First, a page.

by David Kordahl
There are two main types of people who seek out arguments that contradict their beliefs: those who are not afraid to change their mind, and those cannot imagine themselves doing so. I’m not sure which type I was a few years ago when I watched Out of the Blue, a documentary that billed itself as “the definitive investigation of the UFO phenomenon.” I was living at the time near Phoenix, Arizona, and was vaguely aware of its paranormal enthusiasts, but I wasn’t one of them. I watched the documentary as entertainment, to distract myself while grading papers. (Back then, I was teaching high school science.) When I turned it on, I hadn’t expected to be convinced. I also hadn’t expected Phoenix to play any part in the movie, so I was surprised to learn, in its first extended segment, about the “Phoenix lights,” a mass UFO sighting over Phoenix in 1999, and even more surprised when Fife Symington, Arizona’s governor during the incident, confirmed on camera that he had seen something and, despite his best efforts, hadn’t gotten to the bottom of it.
This was the first time I had ever considered UFOs as a non-fictional possibility, and I went around asking friends and coworkers about it. I only met one person who said she had seen the lights, a laboratory technician from Maricopa who played viola in my chamber music group. I remained interested in the subject, but despite her confirmation I looked no further.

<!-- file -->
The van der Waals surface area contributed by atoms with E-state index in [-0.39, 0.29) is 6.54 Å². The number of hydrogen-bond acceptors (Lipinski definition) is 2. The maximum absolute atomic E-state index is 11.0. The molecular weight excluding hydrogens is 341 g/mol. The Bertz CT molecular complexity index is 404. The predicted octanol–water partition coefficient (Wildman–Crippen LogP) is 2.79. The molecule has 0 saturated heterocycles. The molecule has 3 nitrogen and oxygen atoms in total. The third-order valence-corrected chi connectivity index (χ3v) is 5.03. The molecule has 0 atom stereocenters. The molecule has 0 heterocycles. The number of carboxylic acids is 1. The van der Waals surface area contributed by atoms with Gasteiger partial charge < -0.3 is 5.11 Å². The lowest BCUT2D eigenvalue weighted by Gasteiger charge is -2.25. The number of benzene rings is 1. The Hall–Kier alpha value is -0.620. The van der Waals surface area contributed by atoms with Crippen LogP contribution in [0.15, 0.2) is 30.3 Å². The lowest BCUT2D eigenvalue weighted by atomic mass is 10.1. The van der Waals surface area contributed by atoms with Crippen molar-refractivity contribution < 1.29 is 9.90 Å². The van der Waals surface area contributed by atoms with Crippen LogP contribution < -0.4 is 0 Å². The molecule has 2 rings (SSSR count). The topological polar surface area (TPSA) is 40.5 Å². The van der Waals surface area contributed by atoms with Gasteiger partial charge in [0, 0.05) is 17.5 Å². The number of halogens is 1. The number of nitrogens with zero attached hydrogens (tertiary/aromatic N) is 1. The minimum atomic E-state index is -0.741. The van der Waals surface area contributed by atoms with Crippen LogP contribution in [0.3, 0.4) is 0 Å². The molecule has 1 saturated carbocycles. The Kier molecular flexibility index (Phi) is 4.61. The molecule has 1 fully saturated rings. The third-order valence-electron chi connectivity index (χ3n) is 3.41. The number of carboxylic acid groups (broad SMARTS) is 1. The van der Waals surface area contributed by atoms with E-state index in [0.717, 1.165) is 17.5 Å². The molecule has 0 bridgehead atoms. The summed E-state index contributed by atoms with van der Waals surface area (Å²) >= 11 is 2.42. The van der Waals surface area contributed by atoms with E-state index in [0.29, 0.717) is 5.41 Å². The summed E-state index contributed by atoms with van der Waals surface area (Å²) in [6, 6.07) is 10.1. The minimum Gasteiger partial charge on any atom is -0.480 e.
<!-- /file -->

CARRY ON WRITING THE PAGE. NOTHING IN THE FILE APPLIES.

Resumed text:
Too bad for me. UFOs have gotten a mainstream boost in the past few years, and seem now to have neared the cusp of respectability. In 2017, the New York Times reported on the existence of ongoing efforts within the US defense department to understand them, and since then the gray lady has continued her UFO coverage apace. In 2019, the New Yorker published an interview with Avi Loeb, the Harvard astronomer who has argued that ‘Oumuamua, an elongated object spotted within our solar system, may be a guided craft, and this month, they reviewed Loeb’s book on the subject.
At the end of 2020, James Fox, the director of Out of the Blue, released a new film titled The Phenomenon. It’s a polished piece of work (“the definitive investigation of the UFO phenomenon” might be a good tagline for it if that one weren’t already taken), and it’s designed to capitalize on the new UFO respectability, of which Fox is but one architect. Yet as a viewer, I’ve changed, and what might have been mind-blowing a few years ago now seems a little propagandistic, though I admittedly continue to be confused. Read more »